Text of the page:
Place parchment paper on your pans and the loaves will easily release from the pans after baking. Clean-up is easy. Simply throw the paper away, and you're done!
If you have used copious amounts of flour, it may be difficult to remove all of it from your pastry cloth and pin cover. The flour tends to turn into a glue-like substance, and if it is not completely removed, will harden and turn to little balls that stick to the fabric. To effectively wash a pastry cloth and pin cover, rinse them well in the sink. Then soak them in a bowl of water overnight. Rinse them a second time in the sink, and immediately wash them in your machine with hot water and a mild detergent that does not contain strong-smelling perfumes or dyes.
Amazon carries the items that you will need to roll out your dough. Super Saver shipping is FREE on qualified orders of $25 or more.
Potica - Recipe #2
Slovenian miners who settled the northern midwest brought this recipe to the United States. Though similar to Recipe #1, this version makes a smaller batch. The addition of honey to the ingredients list adds a slightly different flavor to the bread. The loaves are baked in loaf pans.
|Prep time||Cook time||Ready in||Yields|
2 hours 30 min
3 hours 15 min
- FOR DOUGH: 4 cups all-purpose flour
- 1 package active dry yeast
- 1/3 cup half-and-half
- 1/4 cup butter
- 2 TBSP sugar
- 2 large eggs
- 1/2 tsp salt
- FOR FILLING: 3.5 cups finely chopped walnuts
- 3/4 cup sugar
- 1/4 cup butter
- 1/4 cup honey
- 1 beaten egg
- 3 TBSP half-and-half
- 1/2 tsp vanilla or almond extract
- 1. Combine 1 cup of flour and the yeast in a bowl. Set aside. Heat 1/3 cup of half-and-half, 1/4 cup butter, 2 TBSP sugar and1/2 tsp salt in a saucepan until it reaches 120 degrees Fahrenheit. Add the warm liquid mixture to the flour mixture. Add 2 eggs and beat on high for 3 minutes, scraping down the sides of the bowl, as needed. Stir in 1 cup of the remaining flour using a wooden spoon.
- 2. On a lightly floured surface, knead the dough, adding an additional 1/2 cup of flour 1 TBSP at a time until a soft, elastic dough is achieved. Shape into a ball and place dough in a greased bowl, turning once to coat the ball. Cover and let rise until doubled in size (about 1.5 hours.)
- 3. While dough is rising, mix all of the remaining ingredients to make the filling. Cover and set aside.
- 4. When dough has risen, punch it down and set it aside to rest for 10 minutes. Lightly grease two bread loaf pans. Roll out the dough on a floured surface to a 15-inch square. Cover and let rest again for 10 minutes.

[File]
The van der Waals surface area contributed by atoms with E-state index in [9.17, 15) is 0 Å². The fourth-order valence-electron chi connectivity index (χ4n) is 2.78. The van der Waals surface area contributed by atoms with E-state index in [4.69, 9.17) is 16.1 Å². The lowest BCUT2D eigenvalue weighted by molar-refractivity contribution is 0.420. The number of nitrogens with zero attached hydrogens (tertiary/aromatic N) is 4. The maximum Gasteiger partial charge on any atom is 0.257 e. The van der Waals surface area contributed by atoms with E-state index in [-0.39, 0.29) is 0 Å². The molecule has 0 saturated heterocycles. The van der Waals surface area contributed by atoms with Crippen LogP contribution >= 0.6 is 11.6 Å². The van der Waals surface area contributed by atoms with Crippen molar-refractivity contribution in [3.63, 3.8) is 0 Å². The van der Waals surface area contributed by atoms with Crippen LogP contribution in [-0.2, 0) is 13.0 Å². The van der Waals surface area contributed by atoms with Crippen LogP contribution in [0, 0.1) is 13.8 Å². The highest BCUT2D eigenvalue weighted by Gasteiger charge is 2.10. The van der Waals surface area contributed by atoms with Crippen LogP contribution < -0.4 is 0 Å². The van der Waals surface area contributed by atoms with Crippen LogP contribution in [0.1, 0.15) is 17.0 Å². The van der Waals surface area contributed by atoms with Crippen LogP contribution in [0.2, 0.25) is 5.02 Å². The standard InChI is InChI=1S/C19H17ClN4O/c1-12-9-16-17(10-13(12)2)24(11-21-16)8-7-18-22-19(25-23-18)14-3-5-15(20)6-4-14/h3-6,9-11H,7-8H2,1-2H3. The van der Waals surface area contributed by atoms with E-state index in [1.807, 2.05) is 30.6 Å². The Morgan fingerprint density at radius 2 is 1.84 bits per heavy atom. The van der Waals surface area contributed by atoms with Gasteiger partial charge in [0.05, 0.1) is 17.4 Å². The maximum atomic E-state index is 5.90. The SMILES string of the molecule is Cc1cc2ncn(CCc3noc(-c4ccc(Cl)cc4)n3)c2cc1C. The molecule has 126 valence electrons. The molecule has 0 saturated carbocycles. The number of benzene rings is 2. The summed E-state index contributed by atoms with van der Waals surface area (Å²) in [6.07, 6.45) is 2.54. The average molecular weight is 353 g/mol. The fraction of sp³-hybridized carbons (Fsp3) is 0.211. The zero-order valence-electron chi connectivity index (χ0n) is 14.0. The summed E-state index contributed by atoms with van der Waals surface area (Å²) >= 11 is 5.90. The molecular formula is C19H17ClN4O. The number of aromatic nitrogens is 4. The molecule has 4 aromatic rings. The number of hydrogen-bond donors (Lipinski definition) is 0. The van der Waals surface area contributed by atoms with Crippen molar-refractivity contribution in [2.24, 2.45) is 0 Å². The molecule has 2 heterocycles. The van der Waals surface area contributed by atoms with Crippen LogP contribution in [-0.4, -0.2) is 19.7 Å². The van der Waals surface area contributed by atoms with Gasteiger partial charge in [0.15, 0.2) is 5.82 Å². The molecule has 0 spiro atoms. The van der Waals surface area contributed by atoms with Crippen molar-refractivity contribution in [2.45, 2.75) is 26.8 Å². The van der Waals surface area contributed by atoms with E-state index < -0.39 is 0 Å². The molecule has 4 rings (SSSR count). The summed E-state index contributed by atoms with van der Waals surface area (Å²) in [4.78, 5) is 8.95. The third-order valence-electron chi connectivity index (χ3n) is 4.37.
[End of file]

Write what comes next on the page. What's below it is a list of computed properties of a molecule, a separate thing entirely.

- 5. Roll the dough into a 30" X 20" rectangle, and cut in half to form two 30" X 10" sheets. Spread filling over the surface of both sheets, leaving a 1/2 inch border.
- 6. Roll each sheet into a loaf, starting from the short edge. Pinch the ends to seal, and tuck them underneath the bread. Place loaves into the bread pans, seam side down. Cover and let rise until nearly doubled in size.
- 7. Preheat oven to 325 degrees Fahrenheit. Bake for 45 minutes, until bread is golden brown and sounds hollow when tapped. If bread appears to be browning to much, cover lightly with foil.
- 8. Remove from pans and allow to cool on baking racks. Once completely cool, bread can be wrapped tightly in foil and plastic wrap for freezing.
A pastry cutter/scraper or wheel is handy for cutting your dough into rectangles. Additionally, a scraper aids in cleaning up the floured surface by allowing you to scrape excess flour before wiping the surface down.
The recipe calls for baking the loaves in greased loaf pans, but you could alternatively line the pans with parchment paper for easy release and cleanup. Amazon offers FREE Super Saver shipping on qualified orders of $25 or more.
Beloved Heritage Bread Recipes
Do you have a favorite bread recipe that has been passed down through your family? If so, please share it with us after voting. You can leave a link to your recipe in the comments section. If you leave a link, kindly link back to this lens from your webpage.
Do you have a recipe that has been passed down to you? What is your favorite family recipe?
Thicker bread layers taste just as delicious as thin layers!
More Potica Recipes
Here is another recipe that I have used and like a lot. My own Recipe #2 is an adaptation of the BHG recipe posted at Recipe.com.
Do you have a Potica bread or other nut bread recipe that you would like to share? Send us a message via Squidoo, and I will add a link to your recipe webpage. Kindly add a link back to this lens from your webpage.
- Walnut Potica - Recipe.com
Slovenian miners who settled in the upper midwest introduced this sweet yeast bread to American cuisine. The dough is rolled very thin to make many layers of nut filling.
I hope you enjoy these recipes, and I would love to hear from you.
Thanks for stopping by!
cleanyoucar on January 01, 2013:
Thanks for sharing this recipe :D